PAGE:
JAKARTA, Sept 11 — The incoming governor of the Indonesian capital Jakarta has quit the party of losing presidential candidate Prabowo Subianto over its support for a controversial bid to scrap local direct elections.
Prabowo has failed in several attempts to challenge his loss to Jakarta governor Joko Widodo in the July poll, and his mission to end direct elections of mayors and governors is seen as a way to stop those outside the political elite from quickly rising through the ranks, as Widodo did.
Jakarta deputy governor Basuki Tjahaja Purnama, who will take over the reins when Widodo is sworn in as president next month, announced late yesterday he had quit the Gerindra party over the bid, which is being deliberated in parliament.
He is the highest-profile member to leave the party following Prabowo’s loss.
“Leaders chosen by local parliaments rather than the people will be more likely to serve their party’s interests and not the interests of the people,” said the deputy governor, who is widely liked for his firm approach to cleaning up Jakarta’s tangled administration.
“My party supports this bill, which goes against my conscience, so yes, I’ve stepped down because I cannot be a good party member,” he said.
The bill has gained support in parliament, where Prabowo’s six-party coalition holds around three-quarters of the seats, and has gained traction as parliament’s term draws to a close at the month’s end.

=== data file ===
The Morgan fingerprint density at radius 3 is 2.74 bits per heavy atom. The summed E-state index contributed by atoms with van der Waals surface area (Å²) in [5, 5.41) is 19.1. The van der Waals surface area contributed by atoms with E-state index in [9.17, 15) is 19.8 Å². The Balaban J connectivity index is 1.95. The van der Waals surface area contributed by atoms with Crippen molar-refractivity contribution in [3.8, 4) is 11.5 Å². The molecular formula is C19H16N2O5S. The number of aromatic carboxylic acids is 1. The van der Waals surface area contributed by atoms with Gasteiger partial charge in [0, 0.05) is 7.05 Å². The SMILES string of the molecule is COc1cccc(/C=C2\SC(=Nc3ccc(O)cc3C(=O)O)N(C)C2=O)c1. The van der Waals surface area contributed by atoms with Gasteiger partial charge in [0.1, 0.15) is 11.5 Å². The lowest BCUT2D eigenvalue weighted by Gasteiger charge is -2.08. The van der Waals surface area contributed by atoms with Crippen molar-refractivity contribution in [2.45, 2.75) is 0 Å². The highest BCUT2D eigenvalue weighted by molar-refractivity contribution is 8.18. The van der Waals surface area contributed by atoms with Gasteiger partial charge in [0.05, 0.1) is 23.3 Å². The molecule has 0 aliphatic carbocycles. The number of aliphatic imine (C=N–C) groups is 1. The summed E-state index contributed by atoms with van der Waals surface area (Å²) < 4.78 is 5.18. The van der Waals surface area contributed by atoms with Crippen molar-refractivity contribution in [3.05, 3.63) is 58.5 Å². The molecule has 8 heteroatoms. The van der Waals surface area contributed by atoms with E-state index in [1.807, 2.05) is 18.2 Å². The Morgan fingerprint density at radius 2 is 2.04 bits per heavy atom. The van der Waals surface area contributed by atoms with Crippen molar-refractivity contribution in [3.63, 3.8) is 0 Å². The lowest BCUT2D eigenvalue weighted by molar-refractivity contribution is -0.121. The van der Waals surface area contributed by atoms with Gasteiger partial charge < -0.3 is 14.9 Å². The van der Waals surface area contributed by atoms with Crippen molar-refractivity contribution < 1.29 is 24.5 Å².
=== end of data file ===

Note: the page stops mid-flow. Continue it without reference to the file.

Purnama, known better by his nickname Ahok, is the most visible ethnically Chinese politician in the world’s biggest Muslim-majority nation, where Chinese-Indonesians suffered widespread suppression and persecution during the three-decade Suharto dictatorship, which fell in 1998.
His announcement has caused a stir within the party, with several spokesmen criticising him for being ungrateful, saying he had contributed little to the organisation. Prabowo said only that he was “hurt” by the news.
Widodo, seen as a mascot for reform, and several critics have said passage of the bill would be a major blow to democracy.
The bill is also seen as a way to stymie Widodo, who will need the support of local leaders and parliament to carry out his ambitious programmes.
Indonesia held its first direct presidential election in 2004 and direct local elections followed in 2005, in an attempt to decentralise powers from Jakarta to the regions.
Widodo was elected mayor of his home town, Solo in Central Java province, where he was celebrated for his clean and down-to-earth style of government. His popularity saw him rapidly rise to Jakarta governor and then to president-elect. — AFP